FCPS holds off on holidays


Jada McGlothin

Fairfax County Public Schools Gatehouse office building headquarters houses board meeting.

Jada McGlothin, Staff Writer

For many students, it’s important for their religious holidays to be recognized and properly celebrated. However, in school calendars from past years, Fairfax County Public Schools (FCPS) has only allowed for the Christian celebration, Christmas, to be considered a holiday worthy of a day off. Thus, pressure has been put on FCPS to allow for more religious holidays for different minority religions.

“It is not fair that people who follow other religions do not have access to time off to properly celebrate religious festivals,” sophomore Nitya Varigala said.

In 2020, a senior named Dinan Elysad at Thomas Jefferson High School for Science and Technology pushed for more religious accommodations. According to ABC 7 News, Dinan organized a petition stating her desires for a more diverse selection of religious holidays signed by hundreds of other students. Later on, the school board assembled as a task force to tackle the lack of religious diversity.  

“[Adding] more religious holidays is beneficial because it’ll help students feel seen and accepted into a community,” junior Hailey Chung said.

The school board met in early February 2021 to discuss adding days off for Muslim, Jewish and Hindu religious events such as Rosh Hashanah, Yom Kippur, Diwali and Eid al-Fitr, according to The Washington Post. However, the school board postponed this meeting, prompting seven Washington, D.C. faith groups to send a letter to the board citing their dismay.  

“The constant postponing of such holidays is wrong in that it expresses the idea that these holidays are not as important nor significant enough,” junior Zilala Mamat said.

Between the board vote’s postponement and the newly set date of March 18, the board asked superintendent Scott Brabrand to consider granting students “floating days.” According to The Washington Post, these days would allow for two excused absences for religious observances and rites. 

“Changing the calendar is very beneficial because this way, kids will not have to miss out on school and take days off,” Varigala said.

According to WTOP news, the school board did vote on March 18 to amend the school calendar to allow room “to respect, honor and recognize” the requisition of Jewish, Muslim and Hindu holidays. However, this amendment still fell short of requested days off, only recognizing the requested religious holidays instead of allotting days off. Instead, the school board promised that important school events will not be held on these newly recognized holidays such as tests, quizzes, graduation ceremonies, field trips, homecomings and FCPS-scheduled athletic events.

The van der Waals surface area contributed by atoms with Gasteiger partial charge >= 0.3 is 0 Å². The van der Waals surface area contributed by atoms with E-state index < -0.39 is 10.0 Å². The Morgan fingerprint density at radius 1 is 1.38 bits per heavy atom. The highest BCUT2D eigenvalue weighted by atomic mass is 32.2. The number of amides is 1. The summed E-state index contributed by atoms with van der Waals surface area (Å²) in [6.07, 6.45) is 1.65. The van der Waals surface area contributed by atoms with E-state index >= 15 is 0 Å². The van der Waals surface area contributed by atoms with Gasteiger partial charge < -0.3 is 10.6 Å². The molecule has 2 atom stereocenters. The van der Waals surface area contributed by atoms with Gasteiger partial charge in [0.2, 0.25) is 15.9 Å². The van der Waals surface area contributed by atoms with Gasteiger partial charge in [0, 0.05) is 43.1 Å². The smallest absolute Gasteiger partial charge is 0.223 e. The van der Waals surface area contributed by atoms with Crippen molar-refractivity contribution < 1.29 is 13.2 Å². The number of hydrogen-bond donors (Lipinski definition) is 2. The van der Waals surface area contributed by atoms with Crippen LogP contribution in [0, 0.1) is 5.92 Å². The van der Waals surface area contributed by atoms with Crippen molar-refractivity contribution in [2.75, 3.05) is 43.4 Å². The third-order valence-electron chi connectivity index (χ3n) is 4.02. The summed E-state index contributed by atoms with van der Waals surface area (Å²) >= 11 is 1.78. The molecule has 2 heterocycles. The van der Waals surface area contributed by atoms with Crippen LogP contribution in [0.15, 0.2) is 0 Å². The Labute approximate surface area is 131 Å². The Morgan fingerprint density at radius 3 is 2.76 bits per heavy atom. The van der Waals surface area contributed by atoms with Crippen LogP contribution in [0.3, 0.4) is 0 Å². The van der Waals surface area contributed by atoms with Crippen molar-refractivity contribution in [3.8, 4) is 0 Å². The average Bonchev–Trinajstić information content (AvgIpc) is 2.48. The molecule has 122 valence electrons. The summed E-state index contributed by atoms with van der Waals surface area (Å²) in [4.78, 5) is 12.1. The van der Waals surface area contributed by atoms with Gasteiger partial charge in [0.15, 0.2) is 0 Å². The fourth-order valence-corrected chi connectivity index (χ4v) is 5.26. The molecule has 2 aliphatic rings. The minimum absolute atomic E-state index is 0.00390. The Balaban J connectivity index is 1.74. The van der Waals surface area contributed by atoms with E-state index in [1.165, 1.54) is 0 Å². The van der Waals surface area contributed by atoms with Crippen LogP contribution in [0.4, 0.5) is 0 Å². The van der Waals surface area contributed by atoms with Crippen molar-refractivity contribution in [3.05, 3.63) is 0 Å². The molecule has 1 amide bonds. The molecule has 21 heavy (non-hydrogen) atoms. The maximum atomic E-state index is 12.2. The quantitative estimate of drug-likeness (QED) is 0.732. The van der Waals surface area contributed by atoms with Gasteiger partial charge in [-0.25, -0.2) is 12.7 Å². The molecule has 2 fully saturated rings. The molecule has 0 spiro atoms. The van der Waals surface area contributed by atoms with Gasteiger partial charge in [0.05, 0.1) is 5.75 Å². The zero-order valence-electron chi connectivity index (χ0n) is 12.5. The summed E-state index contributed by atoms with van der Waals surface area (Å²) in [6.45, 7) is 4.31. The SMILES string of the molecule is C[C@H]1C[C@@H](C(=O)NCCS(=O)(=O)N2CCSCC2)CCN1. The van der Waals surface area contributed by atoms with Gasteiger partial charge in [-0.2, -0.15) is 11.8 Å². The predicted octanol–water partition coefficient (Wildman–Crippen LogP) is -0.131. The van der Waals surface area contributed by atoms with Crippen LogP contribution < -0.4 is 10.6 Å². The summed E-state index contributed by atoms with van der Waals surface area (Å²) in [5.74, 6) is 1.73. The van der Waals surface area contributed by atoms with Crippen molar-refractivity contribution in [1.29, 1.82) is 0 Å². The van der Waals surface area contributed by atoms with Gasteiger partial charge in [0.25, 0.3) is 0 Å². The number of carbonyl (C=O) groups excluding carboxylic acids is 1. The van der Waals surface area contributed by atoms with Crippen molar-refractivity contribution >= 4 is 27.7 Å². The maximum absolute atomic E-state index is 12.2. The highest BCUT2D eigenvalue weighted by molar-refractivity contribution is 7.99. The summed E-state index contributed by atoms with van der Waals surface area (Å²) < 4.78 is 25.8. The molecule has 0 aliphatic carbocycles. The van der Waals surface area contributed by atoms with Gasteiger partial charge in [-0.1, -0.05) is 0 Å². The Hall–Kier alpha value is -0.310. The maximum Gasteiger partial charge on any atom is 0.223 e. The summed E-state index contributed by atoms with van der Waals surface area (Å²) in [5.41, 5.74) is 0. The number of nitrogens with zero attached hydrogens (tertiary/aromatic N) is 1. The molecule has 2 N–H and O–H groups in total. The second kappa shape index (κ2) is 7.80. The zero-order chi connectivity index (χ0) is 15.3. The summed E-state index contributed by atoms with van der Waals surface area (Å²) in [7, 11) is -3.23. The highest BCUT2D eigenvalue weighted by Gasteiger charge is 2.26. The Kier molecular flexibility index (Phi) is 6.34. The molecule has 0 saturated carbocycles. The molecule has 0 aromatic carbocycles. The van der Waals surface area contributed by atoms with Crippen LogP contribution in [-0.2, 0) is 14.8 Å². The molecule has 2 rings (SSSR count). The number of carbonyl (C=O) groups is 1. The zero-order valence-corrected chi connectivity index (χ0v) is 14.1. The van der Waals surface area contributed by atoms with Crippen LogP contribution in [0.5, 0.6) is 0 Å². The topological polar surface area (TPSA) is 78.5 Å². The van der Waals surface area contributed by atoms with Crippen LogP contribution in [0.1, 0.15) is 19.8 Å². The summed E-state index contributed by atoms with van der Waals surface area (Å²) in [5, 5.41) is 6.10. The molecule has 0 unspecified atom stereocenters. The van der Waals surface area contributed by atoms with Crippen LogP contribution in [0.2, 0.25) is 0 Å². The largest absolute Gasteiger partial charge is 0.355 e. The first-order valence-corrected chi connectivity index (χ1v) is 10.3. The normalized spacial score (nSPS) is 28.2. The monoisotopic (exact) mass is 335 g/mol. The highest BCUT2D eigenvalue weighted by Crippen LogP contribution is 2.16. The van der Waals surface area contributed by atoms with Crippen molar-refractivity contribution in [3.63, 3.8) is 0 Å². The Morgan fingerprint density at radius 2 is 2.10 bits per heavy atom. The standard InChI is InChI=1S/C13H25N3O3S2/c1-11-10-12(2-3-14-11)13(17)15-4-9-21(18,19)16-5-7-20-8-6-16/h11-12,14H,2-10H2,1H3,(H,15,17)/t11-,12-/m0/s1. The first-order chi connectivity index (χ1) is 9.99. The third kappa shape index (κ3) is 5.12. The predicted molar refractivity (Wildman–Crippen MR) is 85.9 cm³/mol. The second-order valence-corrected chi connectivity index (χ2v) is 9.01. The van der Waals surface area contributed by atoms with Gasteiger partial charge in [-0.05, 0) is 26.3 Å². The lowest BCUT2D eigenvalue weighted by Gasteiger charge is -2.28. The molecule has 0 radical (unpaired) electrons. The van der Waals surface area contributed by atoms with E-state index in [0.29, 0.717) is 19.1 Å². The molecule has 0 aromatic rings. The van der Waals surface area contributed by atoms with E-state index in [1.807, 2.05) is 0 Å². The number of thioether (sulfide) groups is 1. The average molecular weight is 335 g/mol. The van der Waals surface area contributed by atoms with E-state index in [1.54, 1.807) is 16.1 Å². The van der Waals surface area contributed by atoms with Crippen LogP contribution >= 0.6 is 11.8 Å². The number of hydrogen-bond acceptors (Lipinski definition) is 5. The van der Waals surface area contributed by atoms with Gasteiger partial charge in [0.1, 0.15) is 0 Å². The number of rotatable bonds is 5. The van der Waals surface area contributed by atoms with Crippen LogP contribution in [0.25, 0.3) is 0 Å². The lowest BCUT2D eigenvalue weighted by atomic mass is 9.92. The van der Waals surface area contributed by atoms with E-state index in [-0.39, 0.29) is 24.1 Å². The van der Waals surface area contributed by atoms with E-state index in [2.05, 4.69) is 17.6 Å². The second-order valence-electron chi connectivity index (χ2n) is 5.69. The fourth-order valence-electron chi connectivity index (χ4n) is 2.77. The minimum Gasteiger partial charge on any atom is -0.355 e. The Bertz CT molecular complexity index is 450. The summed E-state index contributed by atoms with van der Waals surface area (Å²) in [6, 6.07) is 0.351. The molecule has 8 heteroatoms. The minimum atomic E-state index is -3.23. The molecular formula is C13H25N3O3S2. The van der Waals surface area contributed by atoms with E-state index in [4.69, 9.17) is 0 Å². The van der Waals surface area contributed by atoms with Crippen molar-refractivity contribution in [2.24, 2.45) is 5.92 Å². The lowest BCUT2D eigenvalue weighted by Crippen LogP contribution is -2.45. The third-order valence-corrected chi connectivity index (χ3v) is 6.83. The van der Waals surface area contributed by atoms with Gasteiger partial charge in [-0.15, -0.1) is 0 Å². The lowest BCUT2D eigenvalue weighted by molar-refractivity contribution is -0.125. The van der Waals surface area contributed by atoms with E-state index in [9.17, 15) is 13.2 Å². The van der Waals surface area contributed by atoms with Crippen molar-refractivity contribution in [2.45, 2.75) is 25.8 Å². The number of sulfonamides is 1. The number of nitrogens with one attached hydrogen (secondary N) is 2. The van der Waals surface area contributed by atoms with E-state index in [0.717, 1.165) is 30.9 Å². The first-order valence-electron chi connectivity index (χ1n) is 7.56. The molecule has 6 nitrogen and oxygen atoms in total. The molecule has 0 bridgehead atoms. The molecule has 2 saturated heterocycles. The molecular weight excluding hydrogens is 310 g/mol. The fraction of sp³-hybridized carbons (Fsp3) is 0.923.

“The addition of these holidays to be observed is a step in the right direction to recognize religions outside of Christianity,” Chung said.

FCPS claims that not complying with religious advocates’ complete requests was due to compromise and COVID-19. As reported by WTOP news, the board attempted to find a “middle ground” for inclusiveness. Additionally, superintendent Brabrand claims that he had to delay calendar changes due to this impact of COVID-19 on everyday school life. 

“I think FCPS should be attentive when considering which holidays they would like to incorporate into the calendar and the days in regards to that as well,” Mamat said.

As it stands, according to the Washington Post, FCPS only allows nine days off for holidays, religious and secular, every school year including Labor Day, Presidents Day and Memorial Day. This is why adding any more days off would interrupt the calendar flow.

“Fairfax County is one of just several religiously diverse areas in the country, and everyone should have the right to celebrate their respective holiday properly,” Varigala said. 

In other school districts such as Loudoun County, its school board has already approved the 2021-2022 calendar with Yom Kippur and the Day of Atonement as school days off. According to WTOP news, religious leaders and some assigned to the task force believe the fight isn’t over when giving days off to accommodate Jewish, Muslim and Hindu students.

“I find that it’s important to include and observe religious holidays that minorities represent considering that Fairfax county is extremely diverse,” Chung said.